The popularity of boat-and-bike tours has soared in recent years, with most of the major bike tour companies partnering with river-cruise, river-barge, and small-ship operators. The big advantage here is that you can skip the daily packing and unpacking grind at various hotels. Instead, you simply bike to the next riverside or seaside destination and roll your bike back onto the boat to relax, dine and sleep. Most of these trips are on European rivers, such as Active Adventures’ 31 Floating Adventures trips. “The melding of the two activities—either of which makes for a great trip in itself—was what made it unique,” says Dallas’ Mac Tichenor about his 2018 Danube River Cruise, through Trek Travel. “It combined good friends, engaging guides, gorgeous scenery, great bikes, the best food and wine, and the novelty and unexpected luxury of the barge experience.”
Do you like to spend time with fellow singles, or, say, fellow families with teenagers, on daily bike rides? Or to cycle with frequent stops focused on food, wine, or history? These are among the niche trip choices offered by many bike-tour purveyors. Among them is DuVine, known for its high-luxury trips, with 15 tours specifically geared to families, foodies, wine lovers—or all three. “It was a great way to experience Italy for the first time, with lots of cycling, olive harvesting, truffle hunting, pasta making, wine tasting, and learning about the culture from locals,” says Claudia French of the six-day Tuscany Harvest Tour (through DuVine) that she took last summer with her family.
Custom Private Tours
Travelers who like the idea of a guided tour but don’t care to spend it with strangers can always splurge on a private tour. Honeymooners and family reunion groups especially like this option—and if the group is large enough, it doesn’t cost too much more than standard group tours. Beyond limiting the group to loved ones, friends, or work colleagues, these trips can be fully custom-tailored—you can add a side trip to a special winery, for example, or a “bucket list” ride to a mountaintop. Most major bike-tour operators offer this option.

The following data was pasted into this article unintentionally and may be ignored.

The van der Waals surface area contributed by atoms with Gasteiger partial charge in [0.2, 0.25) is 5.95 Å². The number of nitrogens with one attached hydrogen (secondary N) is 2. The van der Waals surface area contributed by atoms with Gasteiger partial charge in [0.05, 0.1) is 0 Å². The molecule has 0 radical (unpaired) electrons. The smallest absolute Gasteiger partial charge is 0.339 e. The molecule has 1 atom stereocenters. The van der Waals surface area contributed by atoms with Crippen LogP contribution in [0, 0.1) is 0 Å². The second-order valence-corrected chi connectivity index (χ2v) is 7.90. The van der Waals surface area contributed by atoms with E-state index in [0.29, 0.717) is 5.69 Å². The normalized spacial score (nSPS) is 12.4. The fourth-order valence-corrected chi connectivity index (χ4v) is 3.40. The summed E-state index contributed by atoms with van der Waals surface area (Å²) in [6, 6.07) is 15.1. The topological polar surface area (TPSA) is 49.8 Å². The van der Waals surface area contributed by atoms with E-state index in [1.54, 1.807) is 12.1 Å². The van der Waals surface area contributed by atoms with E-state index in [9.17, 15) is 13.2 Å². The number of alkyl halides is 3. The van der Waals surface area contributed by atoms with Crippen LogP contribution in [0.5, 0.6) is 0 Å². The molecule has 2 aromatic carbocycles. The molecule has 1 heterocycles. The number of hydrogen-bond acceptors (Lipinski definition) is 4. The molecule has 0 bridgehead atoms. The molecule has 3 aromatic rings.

The appeal of mountain biking lies in going off-road, where you’re farther from vehicles, and closer to nature. Yes, it’s a bit more challenging, especially on rocky trails and steep hills, but most multi-day mountain-bike tours adjust by scheduling rides that aren’t too long. The accommodations are typically more rustic, though certainly not always—Escape Adventures’ dozens of mountain-bike trips, hosted in places spanning Argentina to Zion National Park, feature accommodations ranging from campsites to luxury inns. REI and SpiceRoads—known for budget-friendly itineraries—also offer many off-road fat-tire trips. “We had a wonderful experience observing the nomadic lifestyle from the saddle of a mountain bike,” says Susan Dubuisson of the Mongolia trip she took last summer with SpiceRoads.
The twin advantages of multisport tours are variety and recovery—you’ll enjoy different activities on intermittent non-cycling days while your bike-specific muscles recover. Most of these trips include hiking, but may also add days when you’ll paddle, snorkel, or even surf. Many tour operators offer these multi-adventure escapades. Sierra Club Outings, for example, hosts hike/bike/paddle trips this summer at California’s Point Reyes National Seashore, and in Oregon’s Cascade range.